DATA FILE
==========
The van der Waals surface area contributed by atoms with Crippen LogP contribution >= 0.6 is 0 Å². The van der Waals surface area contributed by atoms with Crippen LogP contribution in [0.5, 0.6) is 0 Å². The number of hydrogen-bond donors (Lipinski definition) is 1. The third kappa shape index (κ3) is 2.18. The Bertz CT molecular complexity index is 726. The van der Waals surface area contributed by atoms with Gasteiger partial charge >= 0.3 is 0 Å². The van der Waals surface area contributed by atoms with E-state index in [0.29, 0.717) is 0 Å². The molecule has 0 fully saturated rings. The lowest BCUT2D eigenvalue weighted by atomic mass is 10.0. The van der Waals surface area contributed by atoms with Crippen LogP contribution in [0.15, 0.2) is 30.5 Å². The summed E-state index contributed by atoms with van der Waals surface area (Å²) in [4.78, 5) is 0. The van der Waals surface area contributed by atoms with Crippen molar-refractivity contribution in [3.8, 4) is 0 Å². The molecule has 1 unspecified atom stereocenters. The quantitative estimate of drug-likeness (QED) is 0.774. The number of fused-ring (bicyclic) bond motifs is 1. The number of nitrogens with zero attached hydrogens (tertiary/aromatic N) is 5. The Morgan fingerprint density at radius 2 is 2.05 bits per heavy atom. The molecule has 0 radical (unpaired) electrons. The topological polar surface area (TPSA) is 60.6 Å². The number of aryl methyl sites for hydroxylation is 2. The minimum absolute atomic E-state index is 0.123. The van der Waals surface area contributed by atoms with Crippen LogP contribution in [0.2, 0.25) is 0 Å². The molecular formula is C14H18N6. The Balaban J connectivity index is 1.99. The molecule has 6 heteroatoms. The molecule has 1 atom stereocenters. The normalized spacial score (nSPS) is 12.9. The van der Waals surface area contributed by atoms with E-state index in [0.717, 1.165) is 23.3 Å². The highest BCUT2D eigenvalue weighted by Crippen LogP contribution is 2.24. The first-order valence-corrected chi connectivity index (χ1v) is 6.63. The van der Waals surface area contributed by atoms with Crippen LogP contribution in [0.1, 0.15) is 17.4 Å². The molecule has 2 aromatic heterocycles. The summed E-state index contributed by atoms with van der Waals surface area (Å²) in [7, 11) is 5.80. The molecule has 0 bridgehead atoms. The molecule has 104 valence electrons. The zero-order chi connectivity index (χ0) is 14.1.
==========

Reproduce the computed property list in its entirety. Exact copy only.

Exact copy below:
The van der Waals surface area contributed by atoms with Crippen LogP contribution >= 0.6 is 0 Å². The van der Waals surface area contributed by atoms with Crippen LogP contribution in [0.5, 0.6) is 0 Å². The number of hydrogen-bond donors (Lipinski definition) is 1. The third kappa shape index (κ3) is 2.18. The Bertz CT molecular complexity index is 726. The van der Waals surface area contributed by atoms with Gasteiger partial charge >= 0.3 is 0 Å². The van der Waals surface area contributed by atoms with E-state index in [0.29, 0.717) is 0 Å². The molecule has 0 fully saturated rings. The lowest BCUT2D eigenvalue weighted by atomic mass is 10.0. The van der Waals surface area contributed by atoms with Crippen LogP contribution in [0.15, 0.2) is 30.5 Å². The summed E-state index contributed by atoms with van der Waals surface area (Å²) in [4.78, 5) is 0. The van der Waals surface area contributed by atoms with Crippen molar-refractivity contribution in [3.8, 4) is 0 Å². The molecule has 1 unspecified atom stereocenters. The quantitative estimate of drug-likeness (QED) is 0.774. The number of fused-ring (bicyclic) bond motifs is 1. The number of nitrogens with zero attached hydrogens (tertiary/aromatic N) is 5. The Morgan fingerprint density at radius 2 is 2.05 bits per heavy atom. The molecule has 0 radical (unpaired) electrons. The topological polar surface area (TPSA) is 60.6 Å². The number of aryl methyl sites for hydroxylation is 2. The minimum absolute atomic E-state index is 0.123. The van der Waals surface area contributed by atoms with Crippen LogP contribution in [0.2, 0.25) is 0 Å². The molecular formula is C14H18N6. The Balaban J connectivity index is 1.99. The molecule has 6 heteroatoms. The molecule has 1 atom stereocenters. The normalized spacial score (nSPS) is 12.9. The van der Waals surface area contributed by atoms with E-state index in [0.717, 1.165) is 23.3 Å². The highest BCUT2D eigenvalue weighted by Crippen LogP contribution is 2.24. The first-order valence-corrected chi connectivity index (χ1v) is 6.63. The van der Waals surface area contributed by atoms with Crippen LogP contribution in [0.1, 0.15) is 17.4 Å². The molecule has 2 aromatic heterocycles. The summed E-state index contributed by atoms with van der Waals surface area (Å²) in [7, 11) is 5.80. The molecule has 0 bridgehead atoms. The molecule has 104 valence electrons. The zero-order chi connectivity index (χ0) is 14.1.